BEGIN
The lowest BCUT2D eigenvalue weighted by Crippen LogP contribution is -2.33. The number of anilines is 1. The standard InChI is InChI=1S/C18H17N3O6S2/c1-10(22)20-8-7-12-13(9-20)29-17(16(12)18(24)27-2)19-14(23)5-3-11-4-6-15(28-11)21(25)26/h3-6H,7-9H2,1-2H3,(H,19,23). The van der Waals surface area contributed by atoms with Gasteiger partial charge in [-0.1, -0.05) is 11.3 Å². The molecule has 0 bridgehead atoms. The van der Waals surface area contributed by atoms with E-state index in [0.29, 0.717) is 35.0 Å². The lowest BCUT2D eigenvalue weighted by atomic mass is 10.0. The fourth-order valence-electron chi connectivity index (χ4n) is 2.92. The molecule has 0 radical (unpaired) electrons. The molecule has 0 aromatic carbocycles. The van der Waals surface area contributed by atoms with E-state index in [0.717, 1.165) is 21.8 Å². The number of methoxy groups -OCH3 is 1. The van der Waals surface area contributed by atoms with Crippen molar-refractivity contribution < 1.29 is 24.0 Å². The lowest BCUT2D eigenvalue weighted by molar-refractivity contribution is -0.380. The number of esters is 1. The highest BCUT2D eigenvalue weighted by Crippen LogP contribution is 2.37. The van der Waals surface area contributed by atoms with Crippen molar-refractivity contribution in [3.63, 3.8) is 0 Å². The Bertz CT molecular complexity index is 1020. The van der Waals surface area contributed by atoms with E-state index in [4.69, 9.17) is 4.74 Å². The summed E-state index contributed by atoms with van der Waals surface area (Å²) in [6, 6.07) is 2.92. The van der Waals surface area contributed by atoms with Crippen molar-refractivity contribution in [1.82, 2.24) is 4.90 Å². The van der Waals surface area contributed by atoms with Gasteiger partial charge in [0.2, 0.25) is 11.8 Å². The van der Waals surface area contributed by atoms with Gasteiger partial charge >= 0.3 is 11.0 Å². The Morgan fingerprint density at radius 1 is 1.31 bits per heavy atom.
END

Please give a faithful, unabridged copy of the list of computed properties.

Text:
The lowest BCUT2D eigenvalue weighted by Crippen LogP contribution is -2.33. The number of anilines is 1. The standard InChI is InChI=1S/C18H17N3O6S2/c1-10(22)20-8-7-12-13(9-20)29-17(16(12)18(24)27-2)19-14(23)5-3-11-4-6-15(28-11)21(25)26/h3-6H,7-9H2,1-2H3,(H,19,23). The van der Waals surface area contributed by atoms with Gasteiger partial charge in [-0.1, -0.05) is 11.3 Å². The molecule has 0 bridgehead atoms. The van der Waals surface area contributed by atoms with E-state index in [0.29, 0.717) is 35.0 Å². The lowest BCUT2D eigenvalue weighted by atomic mass is 10.0. The fourth-order valence-electron chi connectivity index (χ4n) is 2.92. The molecule has 0 radical (unpaired) electrons. The molecule has 0 aromatic carbocycles. The van der Waals surface area contributed by atoms with E-state index in [0.717, 1.165) is 21.8 Å². The number of methoxy groups -OCH3 is 1. The van der Waals surface area contributed by atoms with Crippen molar-refractivity contribution < 1.29 is 24.0 Å². The lowest BCUT2D eigenvalue weighted by molar-refractivity contribution is -0.380. The number of esters is 1. The highest BCUT2D eigenvalue weighted by Crippen LogP contribution is 2.37. The van der Waals surface area contributed by atoms with Crippen molar-refractivity contribution in [3.63, 3.8) is 0 Å². The Bertz CT molecular complexity index is 1020. The van der Waals surface area contributed by atoms with E-state index in [4.69, 9.17) is 4.74 Å². The summed E-state index contributed by atoms with van der Waals surface area (Å²) in [6, 6.07) is 2.92. The van der Waals surface area contributed by atoms with Crippen molar-refractivity contribution in [1.82, 2.24) is 4.90 Å². The van der Waals surface area contributed by atoms with Gasteiger partial charge in [0.2, 0.25) is 11.8 Å². The van der Waals surface area contributed by atoms with Gasteiger partial charge >= 0.3 is 11.0 Å². The Morgan fingerprint density at radius 1 is 1.31 bits per heavy atom.